From the X1 to the latest addition X7, BMW’s X family of sport utility vehicles (SUV) accounts for almost half of its total sales, driven by the relentless demand for SUVs worldwide.
To entice even more buyers, the latest X2, which was launched last year, has a new variant joining the stable – the M35i.
The flagship X2 has a road tax-friendly, 2-litre engine producing 306hp and 450Nm of torque.
It is BMW’s first M Performance 2-litre engine and its most powerful four-cylinder.
To give some perspective, the sDrive M Sport X develops 189hp and 280Nm with the same displacement. The extra horses and torque extracted by BMW’s M Division propel the M35i to 100kmh in 4.9 seconds. This is achieved via its Launch Control and double-quick eight-speed automatic gearbox. The two less-powerful X2s rely on a seven-speed dual-clutch transmission.
Unlike the front-wheel-drive sDrive cars, the M35i is an xDrive – BMW speak for all-wheel-drive.
Another first for an M Performance vehicle is the M Sport Differential – a limited-slip differential in the front axle. If a corner is taken too aggressively, the car reduces power in the wheel which is losing traction and transfers power to the other wheel with traction.
The brakes would make any Big Brake Kit junkie happy, featuring an M Sport system with huge 18-inch front discs and 17-inch ones for the rear.
The brake calipers are in glorious Dark Blue. I thought the wheels needed to be at least 20 inches to accommodate the front discs, but apparently 19 inches would suffice.
The steering and suspension have been tweaked for the M35i. But I could not discern any difference from the already communicative steering in its lesser siblings.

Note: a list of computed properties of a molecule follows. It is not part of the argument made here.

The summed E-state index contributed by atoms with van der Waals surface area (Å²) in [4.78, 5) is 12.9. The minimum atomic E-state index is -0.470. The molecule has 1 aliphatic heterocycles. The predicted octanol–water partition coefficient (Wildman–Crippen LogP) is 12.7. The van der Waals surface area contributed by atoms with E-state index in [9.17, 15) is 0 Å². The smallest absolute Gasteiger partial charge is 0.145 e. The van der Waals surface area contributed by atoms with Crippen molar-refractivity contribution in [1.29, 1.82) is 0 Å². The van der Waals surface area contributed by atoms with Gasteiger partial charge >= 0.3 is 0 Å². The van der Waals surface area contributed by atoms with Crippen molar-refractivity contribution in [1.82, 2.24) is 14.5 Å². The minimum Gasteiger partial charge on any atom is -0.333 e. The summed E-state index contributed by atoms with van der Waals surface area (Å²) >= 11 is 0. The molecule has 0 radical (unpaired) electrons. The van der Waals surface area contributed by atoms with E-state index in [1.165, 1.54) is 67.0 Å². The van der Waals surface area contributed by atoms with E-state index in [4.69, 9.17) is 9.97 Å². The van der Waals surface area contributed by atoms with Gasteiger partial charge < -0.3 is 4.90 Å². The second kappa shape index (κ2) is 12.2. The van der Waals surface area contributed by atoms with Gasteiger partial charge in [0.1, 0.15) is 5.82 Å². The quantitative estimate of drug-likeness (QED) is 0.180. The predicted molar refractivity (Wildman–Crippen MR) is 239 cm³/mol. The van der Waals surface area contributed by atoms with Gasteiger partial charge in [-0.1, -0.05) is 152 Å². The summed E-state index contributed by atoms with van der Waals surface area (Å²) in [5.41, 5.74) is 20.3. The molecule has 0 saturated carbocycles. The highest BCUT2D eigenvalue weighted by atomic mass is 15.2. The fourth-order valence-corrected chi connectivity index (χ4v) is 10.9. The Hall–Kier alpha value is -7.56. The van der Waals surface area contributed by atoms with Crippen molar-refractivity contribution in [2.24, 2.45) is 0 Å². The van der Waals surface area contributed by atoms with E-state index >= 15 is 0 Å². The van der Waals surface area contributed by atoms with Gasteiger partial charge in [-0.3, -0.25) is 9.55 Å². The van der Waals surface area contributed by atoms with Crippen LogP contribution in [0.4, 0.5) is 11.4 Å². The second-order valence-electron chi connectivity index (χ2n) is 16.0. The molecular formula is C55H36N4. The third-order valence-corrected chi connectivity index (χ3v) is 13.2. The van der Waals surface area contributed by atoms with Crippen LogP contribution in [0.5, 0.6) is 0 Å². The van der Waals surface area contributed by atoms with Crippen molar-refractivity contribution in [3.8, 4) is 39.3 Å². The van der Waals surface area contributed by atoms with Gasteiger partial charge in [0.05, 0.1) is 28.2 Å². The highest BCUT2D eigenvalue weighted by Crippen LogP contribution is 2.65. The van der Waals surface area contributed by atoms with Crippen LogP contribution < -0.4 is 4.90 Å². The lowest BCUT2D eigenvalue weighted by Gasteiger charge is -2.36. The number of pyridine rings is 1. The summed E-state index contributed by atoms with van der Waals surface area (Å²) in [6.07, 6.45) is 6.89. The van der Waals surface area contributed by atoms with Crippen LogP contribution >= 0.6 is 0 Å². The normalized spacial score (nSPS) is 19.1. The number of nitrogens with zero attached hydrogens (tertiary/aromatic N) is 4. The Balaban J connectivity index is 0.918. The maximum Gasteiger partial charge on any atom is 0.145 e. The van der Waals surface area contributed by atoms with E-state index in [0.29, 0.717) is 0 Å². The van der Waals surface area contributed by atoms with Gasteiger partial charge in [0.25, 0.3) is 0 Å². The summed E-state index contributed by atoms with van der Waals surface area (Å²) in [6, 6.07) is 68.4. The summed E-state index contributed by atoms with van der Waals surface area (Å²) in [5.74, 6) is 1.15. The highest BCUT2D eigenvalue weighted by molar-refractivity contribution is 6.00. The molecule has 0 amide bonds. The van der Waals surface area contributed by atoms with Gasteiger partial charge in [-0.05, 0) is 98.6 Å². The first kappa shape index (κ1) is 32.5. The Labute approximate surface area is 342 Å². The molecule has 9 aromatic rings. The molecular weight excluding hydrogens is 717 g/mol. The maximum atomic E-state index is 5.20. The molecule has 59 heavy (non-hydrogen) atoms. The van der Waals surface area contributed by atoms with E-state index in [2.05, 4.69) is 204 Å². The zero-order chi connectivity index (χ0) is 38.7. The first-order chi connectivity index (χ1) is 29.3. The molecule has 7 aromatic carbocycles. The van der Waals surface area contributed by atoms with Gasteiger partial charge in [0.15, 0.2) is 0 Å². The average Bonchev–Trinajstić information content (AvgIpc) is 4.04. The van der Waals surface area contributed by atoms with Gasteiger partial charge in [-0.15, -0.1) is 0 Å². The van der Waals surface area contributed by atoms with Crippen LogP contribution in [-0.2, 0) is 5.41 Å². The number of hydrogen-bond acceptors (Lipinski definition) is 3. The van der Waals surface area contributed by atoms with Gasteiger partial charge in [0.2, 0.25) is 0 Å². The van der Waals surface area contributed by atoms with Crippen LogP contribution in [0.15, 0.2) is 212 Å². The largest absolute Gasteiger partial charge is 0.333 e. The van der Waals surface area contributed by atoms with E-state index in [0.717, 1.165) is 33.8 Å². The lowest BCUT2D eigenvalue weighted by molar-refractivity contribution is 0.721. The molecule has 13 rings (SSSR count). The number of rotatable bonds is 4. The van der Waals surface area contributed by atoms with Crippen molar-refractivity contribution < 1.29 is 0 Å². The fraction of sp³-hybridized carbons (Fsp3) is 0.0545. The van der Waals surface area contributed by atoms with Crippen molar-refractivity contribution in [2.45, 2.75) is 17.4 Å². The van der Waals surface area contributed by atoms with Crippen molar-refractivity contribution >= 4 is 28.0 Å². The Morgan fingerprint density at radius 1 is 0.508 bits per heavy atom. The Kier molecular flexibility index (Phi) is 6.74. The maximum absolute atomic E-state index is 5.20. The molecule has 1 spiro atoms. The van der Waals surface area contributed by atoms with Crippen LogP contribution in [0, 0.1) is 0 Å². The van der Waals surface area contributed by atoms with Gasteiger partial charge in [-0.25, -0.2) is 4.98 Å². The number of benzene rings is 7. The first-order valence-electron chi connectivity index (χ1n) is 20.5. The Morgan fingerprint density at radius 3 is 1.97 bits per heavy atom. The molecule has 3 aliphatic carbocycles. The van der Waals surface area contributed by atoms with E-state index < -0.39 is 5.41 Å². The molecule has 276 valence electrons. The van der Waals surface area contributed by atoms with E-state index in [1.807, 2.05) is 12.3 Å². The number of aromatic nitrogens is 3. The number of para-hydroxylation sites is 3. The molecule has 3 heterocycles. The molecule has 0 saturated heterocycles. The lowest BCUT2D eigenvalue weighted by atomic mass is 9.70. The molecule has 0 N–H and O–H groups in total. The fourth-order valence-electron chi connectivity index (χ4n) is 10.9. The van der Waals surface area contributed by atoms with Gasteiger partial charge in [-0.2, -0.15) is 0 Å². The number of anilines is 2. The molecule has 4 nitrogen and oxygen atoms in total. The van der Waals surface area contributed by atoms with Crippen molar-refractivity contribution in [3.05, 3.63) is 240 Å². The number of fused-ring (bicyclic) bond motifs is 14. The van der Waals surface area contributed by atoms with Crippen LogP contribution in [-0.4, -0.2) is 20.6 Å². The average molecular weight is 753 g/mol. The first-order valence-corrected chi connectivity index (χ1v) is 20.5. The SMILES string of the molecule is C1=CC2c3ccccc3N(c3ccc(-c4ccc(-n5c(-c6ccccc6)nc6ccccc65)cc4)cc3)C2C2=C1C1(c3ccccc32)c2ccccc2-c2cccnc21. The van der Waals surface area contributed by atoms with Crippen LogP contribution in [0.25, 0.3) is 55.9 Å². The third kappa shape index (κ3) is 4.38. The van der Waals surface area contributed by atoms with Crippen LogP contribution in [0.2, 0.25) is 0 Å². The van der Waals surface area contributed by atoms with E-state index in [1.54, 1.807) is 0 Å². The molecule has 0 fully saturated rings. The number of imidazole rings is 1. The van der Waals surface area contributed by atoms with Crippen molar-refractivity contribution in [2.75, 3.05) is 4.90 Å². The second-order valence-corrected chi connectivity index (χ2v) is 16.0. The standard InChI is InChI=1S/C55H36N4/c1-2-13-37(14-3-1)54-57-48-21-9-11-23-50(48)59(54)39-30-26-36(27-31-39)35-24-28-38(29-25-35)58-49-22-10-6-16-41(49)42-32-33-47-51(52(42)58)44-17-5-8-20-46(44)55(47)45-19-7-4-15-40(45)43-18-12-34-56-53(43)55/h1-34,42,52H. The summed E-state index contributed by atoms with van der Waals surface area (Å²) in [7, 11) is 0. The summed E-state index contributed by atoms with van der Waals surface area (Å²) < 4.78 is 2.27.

The car gets adaptive suspension, which is firm and pliant in Comfort mode and a tad too stiff in Sport.
Visually, M Performance accents in Cerium Grey (matt titanium) distinguish this top-of-the-range version.
The front bumper side air intakes have been restyled and, like the wing mirrors and kidney grille, finished in Cerium Grey.
Things are also different behind – there is a spoiler and a pair of 100mm tail pipes (90mm on the sDrive’s).
The front seats are bucket-like, but without Berlin Wall-high side bolsters, which would make ingress and egress a challenge for prosperous drivers.
The cabin is less roomy than the X1’s because the X2 is sportier in design. On the go, it is composed around bends and, expectedly, has less body roll than the X1 or X3.
The X2 M35i has explosive power. On the autobahn, you do not need to give way immediately when a fast-looking car suddenly looms large in the rear-view mirror.
Step on the right pedal and there is a lot of reserve power in the mid-range to quickly put some distance between you and the tailgater.
However, storming down the autobahn at 220kmh causes it to float a little. I settle for 210kmh, which is considerably faster than what many compact SUVs are capable of delivering with comfort and confidence.
This article was originally published in The Straits Times.
Photo credit: BMW